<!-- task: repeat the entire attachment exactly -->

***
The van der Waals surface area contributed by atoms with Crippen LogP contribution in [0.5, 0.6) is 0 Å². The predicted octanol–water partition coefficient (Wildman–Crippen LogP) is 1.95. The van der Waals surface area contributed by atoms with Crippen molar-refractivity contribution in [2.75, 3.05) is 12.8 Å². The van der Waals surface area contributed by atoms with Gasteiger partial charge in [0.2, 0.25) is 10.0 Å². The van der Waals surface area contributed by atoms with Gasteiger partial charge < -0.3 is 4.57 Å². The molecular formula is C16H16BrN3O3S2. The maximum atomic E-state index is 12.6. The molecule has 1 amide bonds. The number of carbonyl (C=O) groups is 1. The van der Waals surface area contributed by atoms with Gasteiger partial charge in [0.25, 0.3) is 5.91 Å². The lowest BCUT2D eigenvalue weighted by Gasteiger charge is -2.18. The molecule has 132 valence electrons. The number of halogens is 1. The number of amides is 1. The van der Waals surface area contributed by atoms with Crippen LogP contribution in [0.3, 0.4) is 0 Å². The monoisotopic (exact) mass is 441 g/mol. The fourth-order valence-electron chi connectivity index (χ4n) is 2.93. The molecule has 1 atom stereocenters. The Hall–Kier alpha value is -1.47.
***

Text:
The van der Waals surface area contributed by atoms with Crippen LogP contribution in [0.5, 0.6) is 0 Å². The predicted octanol–water partition coefficient (Wildman–Crippen LogP) is 1.95. The van der Waals surface area contributed by atoms with Crippen molar-refractivity contribution in [2.75, 3.05) is 12.8 Å². The van der Waals surface area contributed by atoms with Gasteiger partial charge in [0.2, 0.25) is 10.0 Å². The van der Waals surface area contributed by atoms with Gasteiger partial charge < -0.3 is 4.57 Å². The molecular formula is C16H16BrN3O3S2. The maximum atomic E-state index is 12.6. The molecule has 1 amide bonds. The number of carbonyl (C=O) groups is 1. The van der Waals surface area contributed by atoms with Gasteiger partial charge in [0.25, 0.3) is 5.91 Å². The lowest BCUT2D eigenvalue weighted by Gasteiger charge is -2.18. The molecule has 132 valence electrons. The number of halogens is 1. The number of amides is 1. The van der Waals surface area contributed by atoms with Crippen LogP contribution in [0.3, 0.4) is 0 Å². The monoisotopic (exact) mass is 441 g/mol. The fourth-order valence-electron chi connectivity index (χ4n) is 2.93. The molecule has 1 atom stereocenters. The Hall–Kier alpha value is -1.47.